Tony Baker

Lit-Mag #40 – Expatriations:  The expat edition

Two Places

(Impasse des Deux Sèvres, Niort)

Noel’s prepared dulcimer as good
a place as any is fresh
after rain on the tarmac warm
spats smelling unlabellable the same

way custard isn’t crème anglaise. Alleyed
lawns of noise kick in
like it’s a jigsaw of missing bits
mashed to mystify how come (by

Pierre’s white beard) beneath the sun
light bright snapped aluminium they
can ever come into their own
place in the first place.

Elle a eu une aversion complète à l’anglais
and we thought maybe its rhythm
a pathology, comme quoi
nos mots roar through the next

morning’s small asylum now.
By this canal any route
could be navigable and our house
a floating source without finish

that has blips in for the shadow
fish to flesh out against the opal-
escence of a hospitality they couldn’t
for one moment care the least

bit about. Between strings you traffique, Noel,
with scraps of paper, screws & stuff
strange sonorities fruit upon the instant
mulch that’s soul-fodder if it’s

anything much at all. I hear
l’envie de former des sons, de
se ranger pour que              “all
the little seedlings” (that’s

Pierre again) “puisse
transformer ceux qui sont au sol” (unless
I didn’t hear him saying
right) “again, since”, he sd,

“we need the occasional revolution.”
And this water picked at
by insects olivey
dark as old lubricant Castrol

GTX    “tu sais
les choses ne vont pas
changer d’un jour à l’autre
and this water’s a singing bowl even

a Saturday dulcimer, Noel, tu as raison.
Ten minutes from the centre ville
et on se croyait in a forest out
of homewardness, remembering

paths that crossed
limb from limb in a gingerbread
dream you’d say it’s difficult particularly
now to get language out of, clear

as clafouti for breakfast & beetle
leg-like in its movement.
This/ that/ white        table
from Conforama it crawls across—a guess

obviously, though it’s pretty
inexpensive plastic garden kit and self-
assembled like a form as not
of conversation dibbling & suddenly

full of noticeably singing birds.
This/ that            white
serin                pace of speech
particularly in evidence to the south where

a huge cloudlessness clings
to the air-hum blindé with text
messages I can’t imagine anyone
could ever orient by. This /

that           rings        a bell
of belonging, là où les saules
sont rooted to the spot
& the coffee’s a brisk

causeway to that whitish boathouse
two walkers are passing by, end
of story, going right
there, to where the day’s laundry starts.


(Rue du port, Douarnenez)

In the bookshopthat I mistook for a café that we’d been in ten years previously, I asked the salesman if he had any of Georges Perros’ books in stock. Booksellers don’t always know of Perros and often assume I’m mistakenly referring to Georges Perec, but Douarnenez, where even the public library bears Perros’ name, was surely the one place I had a chance of being understood. The salesman pointed to a shelf on which were three volumes of the Papiers Collés, which I already had, and the Poèmes Bleues which I’d seen before but bought anyway. Perros was ultimately a reclusive who adhered to Douarnenez because he had his four walls there, his unsteady towers of books, his motorbike, his Tania, and these were world enough for him. Lorand Gaspar tells in the introduction to an edition of the letters he exchanged with Perros that it was a nearly impossible task to prise Perros away from his home but on the one occasion he did manage to persuade him to visit Tunis where Gaspar was living, Perros, having disembarked after the journey, expressed complete indifference to a tour of the city that Gaspar proposed. Why on earth would he want to do that, he had come to visit Gaspar ?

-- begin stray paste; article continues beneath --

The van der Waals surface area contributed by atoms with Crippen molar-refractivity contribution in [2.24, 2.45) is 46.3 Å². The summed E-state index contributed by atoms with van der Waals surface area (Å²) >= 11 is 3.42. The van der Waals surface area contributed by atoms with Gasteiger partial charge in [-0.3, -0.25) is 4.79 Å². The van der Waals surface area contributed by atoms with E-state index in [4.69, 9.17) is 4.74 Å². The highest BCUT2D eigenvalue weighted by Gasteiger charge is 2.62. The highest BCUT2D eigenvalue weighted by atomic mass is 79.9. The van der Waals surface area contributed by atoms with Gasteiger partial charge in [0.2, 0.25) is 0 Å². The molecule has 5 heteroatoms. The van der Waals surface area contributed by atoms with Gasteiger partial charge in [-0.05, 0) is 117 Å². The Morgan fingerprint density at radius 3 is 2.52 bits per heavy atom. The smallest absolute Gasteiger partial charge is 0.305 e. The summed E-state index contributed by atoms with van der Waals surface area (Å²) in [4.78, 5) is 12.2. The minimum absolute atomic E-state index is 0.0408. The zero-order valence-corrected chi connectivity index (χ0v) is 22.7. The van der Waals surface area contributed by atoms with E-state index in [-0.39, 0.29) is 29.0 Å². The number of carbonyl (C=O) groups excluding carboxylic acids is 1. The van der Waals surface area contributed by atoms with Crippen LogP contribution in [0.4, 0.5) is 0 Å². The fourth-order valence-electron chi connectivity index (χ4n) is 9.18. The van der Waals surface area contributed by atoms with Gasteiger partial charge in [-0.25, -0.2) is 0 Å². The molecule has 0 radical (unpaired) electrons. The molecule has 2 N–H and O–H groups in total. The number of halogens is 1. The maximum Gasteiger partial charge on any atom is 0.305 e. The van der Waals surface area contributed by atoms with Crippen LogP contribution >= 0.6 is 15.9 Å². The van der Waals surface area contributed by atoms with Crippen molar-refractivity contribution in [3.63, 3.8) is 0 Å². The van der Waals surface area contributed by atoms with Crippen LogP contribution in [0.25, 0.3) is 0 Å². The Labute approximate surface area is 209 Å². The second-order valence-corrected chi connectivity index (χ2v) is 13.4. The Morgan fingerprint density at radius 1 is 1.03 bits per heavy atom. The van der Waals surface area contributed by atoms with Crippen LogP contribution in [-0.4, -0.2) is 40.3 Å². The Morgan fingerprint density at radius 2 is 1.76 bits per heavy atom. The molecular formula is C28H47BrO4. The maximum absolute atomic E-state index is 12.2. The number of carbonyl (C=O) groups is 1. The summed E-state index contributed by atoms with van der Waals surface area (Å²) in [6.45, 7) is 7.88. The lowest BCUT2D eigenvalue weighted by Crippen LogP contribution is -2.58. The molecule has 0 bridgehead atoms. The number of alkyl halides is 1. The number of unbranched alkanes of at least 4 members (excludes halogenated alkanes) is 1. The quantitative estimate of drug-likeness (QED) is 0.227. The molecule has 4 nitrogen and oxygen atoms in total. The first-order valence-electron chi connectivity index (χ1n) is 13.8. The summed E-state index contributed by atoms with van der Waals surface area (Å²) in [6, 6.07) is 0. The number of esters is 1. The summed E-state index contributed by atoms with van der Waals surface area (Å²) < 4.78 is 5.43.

The Poèmes Bleues is a slimmish volume printed on creamy paper with a fattish price.
So you won’t be eating tonight, says Liz.
Ah, but this is nourishment for the soul, says the bookseller.
I ask if Perros’ house was nearby, having placed it in my mental geography in the western part of town near the harbour. The bookseller says he doesn’t know, he hasn’t been living in Douarnenez long but he thought it was up the hill somewhere. And he waves with his right hand towards the mouth of the river and the little island with its improbably prestigious customs house, beyond which the only direction is out and further out towards a lot of sea.

Further along the portside we find a café. It’s early evening and the seats on the terrace are half-full and filling. The sun’s too warm to sit out under, so we find a bench under a canopy, order a beer and watch the serveuse go back and forth, chicaning through the customers carrying trays heavy with drinks, collecting money, confirming orders, calling to find out who it was asked for two ‘64s as she’s lost track. Nobody responds. She’s the only person serving and just managing to keep her fatigue under wraps. When some friends arrive she greets each one with an automatic kiss and exchanges a few words while simultaneously attending to a man with a newspaper at another table. It occurs to me that this town is nearly as far to the west of the capital as Marseille is to the south and that the rhythms of the place might be as they are because it’s too far from the economic centre of the country for the place to be squeezed into a shape that it doesn’t really want. Its western-ness feels to me like a physical sensation – geography in a metabolic phase. And it occurs to me too that I can feel that precisely because I don’t inhabit the place or serve drinks.